Last year was my first Advent on this blog, and I wrote about the four weekly themes of Advent (well, three of them anyway – I got too busy one week). This year, since I already wrote about hope very recently in my ABCs of Hospital Chaplaincy series, I decided to do something different. Our church is one of many this year participating in Advent Conspiracy, a countercultural movement to focus on the real meaning of this season and not get so caught up in all the “stuff” that goes along with the holidays. I don’t mean writing out Christmas instead of Xmas (which doesn’t bother me since the Greek letter X was an early abbreviation for Christ), or wishing people Merry Christmas instead of Happy Holidays (which also doesn’t bother me since people of other faiths have holidays at this time of year and I want them to be just as happy). It’s about much more than what we write or what we say. Continue reading “Advent Conspiracy Week 1: Worship Fully”
“But Roddenberry fundamentally misunderstood the role of a chaplain, and indeed the role of religion in our lives.” As a Star Trek fan and a chaplain, I love this thoughtful post by Mindy Quigley.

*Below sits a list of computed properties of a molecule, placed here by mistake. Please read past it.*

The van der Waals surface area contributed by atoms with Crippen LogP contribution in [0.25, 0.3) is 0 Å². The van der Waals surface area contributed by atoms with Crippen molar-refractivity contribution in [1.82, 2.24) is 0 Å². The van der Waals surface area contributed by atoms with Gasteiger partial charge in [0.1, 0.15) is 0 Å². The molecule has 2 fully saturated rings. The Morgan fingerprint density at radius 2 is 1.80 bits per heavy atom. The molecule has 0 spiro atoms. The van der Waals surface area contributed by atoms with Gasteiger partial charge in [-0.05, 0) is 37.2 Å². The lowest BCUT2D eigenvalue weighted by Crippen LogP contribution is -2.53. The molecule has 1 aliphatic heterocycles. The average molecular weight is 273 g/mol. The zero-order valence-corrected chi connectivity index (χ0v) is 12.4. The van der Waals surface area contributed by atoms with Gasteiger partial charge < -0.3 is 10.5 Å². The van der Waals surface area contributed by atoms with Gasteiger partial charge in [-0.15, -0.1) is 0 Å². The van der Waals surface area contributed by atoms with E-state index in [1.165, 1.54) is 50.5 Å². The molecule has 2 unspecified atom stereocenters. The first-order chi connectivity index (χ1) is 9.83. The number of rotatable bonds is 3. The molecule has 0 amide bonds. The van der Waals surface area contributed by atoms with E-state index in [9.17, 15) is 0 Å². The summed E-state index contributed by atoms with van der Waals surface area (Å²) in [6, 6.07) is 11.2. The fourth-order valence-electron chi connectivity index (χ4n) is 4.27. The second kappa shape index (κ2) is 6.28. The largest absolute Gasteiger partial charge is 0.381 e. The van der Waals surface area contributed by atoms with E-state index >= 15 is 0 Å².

This piece was originally published in the November 2014 issue of the Association of Professional Chaplains Newsletter. Reprinted here with permission.
“For most people, religion is nothing more than a substitute for a malfunctioning brain… It wasn’t until I was beginning to do Star Trek that the subject of religion arose. What brought it up was that people were saying that I would have a chaplain on board the Enterprise. I replied, “No, we don’t.” –Gene Roddenberry
“Roddenberry made it known to the writers of Star Trek and Star Trek: The Next Generation that religion and mystical thinking were not to be included, and that in Roddenberry’s vision of Earth’s future, everyone was an atheist and better for it. He stubbornly resisted the effort of network execs to put a Christian chaplain on the crew of the Enterprise. It would be ludicrous, he argued, to pretend that all other…
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(This is part of my ongoing series, ABCs of Hospital Chaplaincy.)
It is the thing with feathers that perches in the soul, according to Emily Dickinson. Nietzsche said it is the worst of all evils. And on my dark days, I think it’s stupid (though not really). In a hospital, hope can make the difference, if not between life and death, then certainly between life and mere survival. Dum spiro, spero. “While I breathe, I hope.” Even when the people I meet in the hospital are fighting for each breath, or when they are hoping that the next breath will be their last, I watch them wrestle with what it means to hope. Continue reading “H is for Hope”